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How do you grow Lavender Plug Plants transplanted into 9cm Diameter Pots in a very hot arid climate?

I'm looking for tips on how to look after lavender grosso plug plants (3cm x 3cm x 3cm) transplanted into 9cm Diameter Pots a very hot arid climate. We're hoping to plant these little lavender plants out into a field in the autumn when it's a bit cooler, and we're in a Mediterranean climate, so it's very hot summer right now (i.e. 30-40 degrees Celcius in the middle of the day). Humidity around 30%. What should we do with these plug plants once we have transplanted them into the 9cm pot? Should we put the pots in the sun? Or in the sun during the morning, shade in the afternoon? Or in a greenhouse? We're thinking it's better not to put them in the soil immediately, as we've read it's better for them to become established more in a pot first...

And do we feed them? I'm reading conflicting things on the internet! Some say don't feed, as you'll get lots of leaves but less flowers. Some say feed with a fertiliser with nitrogen in it. Maybe we should feed at first to get them established with lots of leaves, and then cut the feeding once we plant them out to encourage flowering?

And for watering, I've read they don't need a lot of water and only water once a week or so, but if they're in little plastic pots in very hot conditions surely they would need watering every day? Any tips would be gratefully appreciated!


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  • Pete.8Pete.8 Billericay, EssexPosts: 8,506
    Hi  Ruth and welcome to the forum.
    In my experience I've found if the roots dry out when they're in pots, the plants die quickly. So they're going to need plenty of water.
    I don't think they should be in full sun all day. Somewhere bright but out of direct sunlight until try're ready to plant out.
    I feed mine in the ground only early spring and after flowering. I give them just a little blood, fish and bone  - about 10-15g per plant.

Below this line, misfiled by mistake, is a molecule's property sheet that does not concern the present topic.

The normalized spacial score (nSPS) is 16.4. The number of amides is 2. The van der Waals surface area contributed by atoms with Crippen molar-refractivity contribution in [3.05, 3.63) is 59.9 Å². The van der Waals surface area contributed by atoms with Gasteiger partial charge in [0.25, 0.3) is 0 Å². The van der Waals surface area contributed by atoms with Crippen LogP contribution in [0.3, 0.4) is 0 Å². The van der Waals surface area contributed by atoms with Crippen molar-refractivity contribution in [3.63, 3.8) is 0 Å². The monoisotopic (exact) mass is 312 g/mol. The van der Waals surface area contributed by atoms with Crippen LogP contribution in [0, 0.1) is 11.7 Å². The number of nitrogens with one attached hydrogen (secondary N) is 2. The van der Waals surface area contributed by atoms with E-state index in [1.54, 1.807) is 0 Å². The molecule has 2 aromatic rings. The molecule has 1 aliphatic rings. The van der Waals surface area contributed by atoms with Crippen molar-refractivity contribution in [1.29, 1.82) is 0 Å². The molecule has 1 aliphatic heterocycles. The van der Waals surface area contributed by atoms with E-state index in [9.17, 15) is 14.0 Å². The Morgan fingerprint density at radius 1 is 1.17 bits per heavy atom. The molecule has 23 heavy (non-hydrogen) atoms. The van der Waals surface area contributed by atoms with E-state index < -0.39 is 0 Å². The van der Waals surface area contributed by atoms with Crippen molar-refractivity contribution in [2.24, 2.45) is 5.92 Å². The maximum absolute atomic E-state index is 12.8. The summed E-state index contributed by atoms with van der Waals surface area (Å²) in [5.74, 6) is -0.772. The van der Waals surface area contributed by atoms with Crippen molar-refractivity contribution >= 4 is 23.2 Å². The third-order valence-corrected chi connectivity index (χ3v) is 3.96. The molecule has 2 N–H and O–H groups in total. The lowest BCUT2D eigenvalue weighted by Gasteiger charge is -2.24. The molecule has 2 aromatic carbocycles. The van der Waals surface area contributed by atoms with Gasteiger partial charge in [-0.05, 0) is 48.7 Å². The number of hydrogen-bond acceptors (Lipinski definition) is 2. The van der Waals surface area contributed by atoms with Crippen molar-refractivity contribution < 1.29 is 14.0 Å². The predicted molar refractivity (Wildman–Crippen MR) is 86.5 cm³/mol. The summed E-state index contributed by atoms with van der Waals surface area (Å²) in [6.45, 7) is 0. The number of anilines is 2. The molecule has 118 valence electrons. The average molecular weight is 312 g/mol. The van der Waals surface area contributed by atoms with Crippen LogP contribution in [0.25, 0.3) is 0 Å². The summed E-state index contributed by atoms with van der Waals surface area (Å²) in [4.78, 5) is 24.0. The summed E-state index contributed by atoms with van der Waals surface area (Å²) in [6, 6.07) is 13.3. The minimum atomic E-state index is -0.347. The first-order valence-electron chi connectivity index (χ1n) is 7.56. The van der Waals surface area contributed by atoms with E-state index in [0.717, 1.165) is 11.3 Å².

The compost you use should have enough nutrients for abut 6 weeks once transplanted.
    If they're in the pots for longer, then a half-strength general liquid feed every 2-3 weeks will keep them going.
    Knowledge is knowing that a tomato is a fruit.
    Wisdom is not putting it in a fruit salad.
  • Thanks Pete! I've never heard of using bone, fish and blood for lavender before! When you say plenty of water, do you mean once a day, twice a day? I did think lavender were supposed to be quite drought resistant, and it was dangerous to over water them... do you think that is less of a problem in my climate?
  • Pete.8Pete.8 Billericay, EssexPosts: 8,506
    It really depends on how fast they dry out. So on a hot day you may need to water a couple of times even if they're not in full sun.
    If you get the 'feel' of the pot when it's wet (heavy), it's easy to feel when it's dry (light).
    I'm in habit of just tilting or lifting the pots to gauge if they need watering.
    It's only while they've got a small root system they need some nurturing. Once they've been in the ground for a season they're quite tolerant of dry conditions, but by then they'll have sent down good roots.

    BF&B is a general purpose fertilizer that breaks down slowly, so it feeds the plant just a little over 6 weeks or so - they only need a little.